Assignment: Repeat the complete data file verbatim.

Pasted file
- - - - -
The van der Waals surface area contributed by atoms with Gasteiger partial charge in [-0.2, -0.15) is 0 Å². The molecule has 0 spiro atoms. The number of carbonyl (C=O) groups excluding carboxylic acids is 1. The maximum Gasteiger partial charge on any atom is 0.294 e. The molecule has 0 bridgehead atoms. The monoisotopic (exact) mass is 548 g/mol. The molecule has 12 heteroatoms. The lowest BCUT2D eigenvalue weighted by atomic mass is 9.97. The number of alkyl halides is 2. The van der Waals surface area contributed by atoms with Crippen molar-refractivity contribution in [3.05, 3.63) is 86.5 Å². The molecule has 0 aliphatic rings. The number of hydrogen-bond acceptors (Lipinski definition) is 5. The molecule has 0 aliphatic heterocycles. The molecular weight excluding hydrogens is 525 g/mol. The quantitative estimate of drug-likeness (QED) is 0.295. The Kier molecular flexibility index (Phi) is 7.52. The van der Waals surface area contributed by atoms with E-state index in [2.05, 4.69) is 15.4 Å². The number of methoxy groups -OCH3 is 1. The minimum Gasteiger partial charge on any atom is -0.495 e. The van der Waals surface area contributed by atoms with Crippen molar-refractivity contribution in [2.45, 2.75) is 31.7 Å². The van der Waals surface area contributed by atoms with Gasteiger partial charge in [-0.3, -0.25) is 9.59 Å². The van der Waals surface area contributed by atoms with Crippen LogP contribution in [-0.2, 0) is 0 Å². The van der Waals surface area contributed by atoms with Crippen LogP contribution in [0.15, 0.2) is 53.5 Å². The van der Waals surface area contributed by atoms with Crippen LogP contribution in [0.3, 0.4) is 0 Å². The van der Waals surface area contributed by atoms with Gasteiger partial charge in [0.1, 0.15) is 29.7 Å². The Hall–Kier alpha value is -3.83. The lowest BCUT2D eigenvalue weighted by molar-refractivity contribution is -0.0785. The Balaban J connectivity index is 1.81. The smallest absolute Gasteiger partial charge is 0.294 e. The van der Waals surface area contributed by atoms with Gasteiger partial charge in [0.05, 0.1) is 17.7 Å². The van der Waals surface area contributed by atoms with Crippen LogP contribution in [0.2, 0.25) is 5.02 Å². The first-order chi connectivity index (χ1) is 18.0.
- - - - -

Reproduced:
The van der Waals surface area contributed by atoms with Gasteiger partial charge in [-0.2, -0.15) is 0 Å². The molecule has 0 spiro atoms. The number of carbonyl (C=O) groups excluding carboxylic acids is 1. The maximum Gasteiger partial charge on any atom is 0.294 e. The molecule has 0 bridgehead atoms. The monoisotopic (exact) mass is 548 g/mol. The molecule has 12 heteroatoms. The lowest BCUT2D eigenvalue weighted by atomic mass is 9.97. The number of alkyl halides is 2. The van der Waals surface area contributed by atoms with Crippen molar-refractivity contribution in [3.05, 3.63) is 86.5 Å². The molecule has 0 aliphatic rings. The number of hydrogen-bond acceptors (Lipinski definition) is 5. The molecule has 0 aliphatic heterocycles. The molecular weight excluding hydrogens is 525 g/mol. The quantitative estimate of drug-likeness (QED) is 0.295. The Kier molecular flexibility index (Phi) is 7.52. The van der Waals surface area contributed by atoms with E-state index in [2.05, 4.69) is 15.4 Å². The number of methoxy groups -OCH3 is 1. The minimum Gasteiger partial charge on any atom is -0.495 e. The van der Waals surface area contributed by atoms with Crippen molar-refractivity contribution in [2.45, 2.75) is 31.7 Å². The van der Waals surface area contributed by atoms with Gasteiger partial charge in [-0.3, -0.25) is 9.59 Å². The van der Waals surface area contributed by atoms with Crippen LogP contribution in [-0.2, 0) is 0 Å². The van der Waals surface area contributed by atoms with Crippen LogP contribution in [0.15, 0.2) is 53.5 Å². The van der Waals surface area contributed by atoms with Crippen LogP contribution in [0.3, 0.4) is 0 Å². The van der Waals surface area contributed by atoms with Gasteiger partial charge in [0.1, 0.15) is 29.7 Å². The Hall–Kier alpha value is -3.83. The lowest BCUT2D eigenvalue weighted by molar-refractivity contribution is -0.0785. The Balaban J connectivity index is 1.81. The smallest absolute Gasteiger partial charge is 0.294 e. The van der Waals surface area contributed by atoms with Gasteiger partial charge in [0.05, 0.1) is 17.7 Å². The van der Waals surface area contributed by atoms with Crippen LogP contribution in [0.2, 0.25) is 5.02 Å². The first-order chi connectivity index (χ1) is 18.0.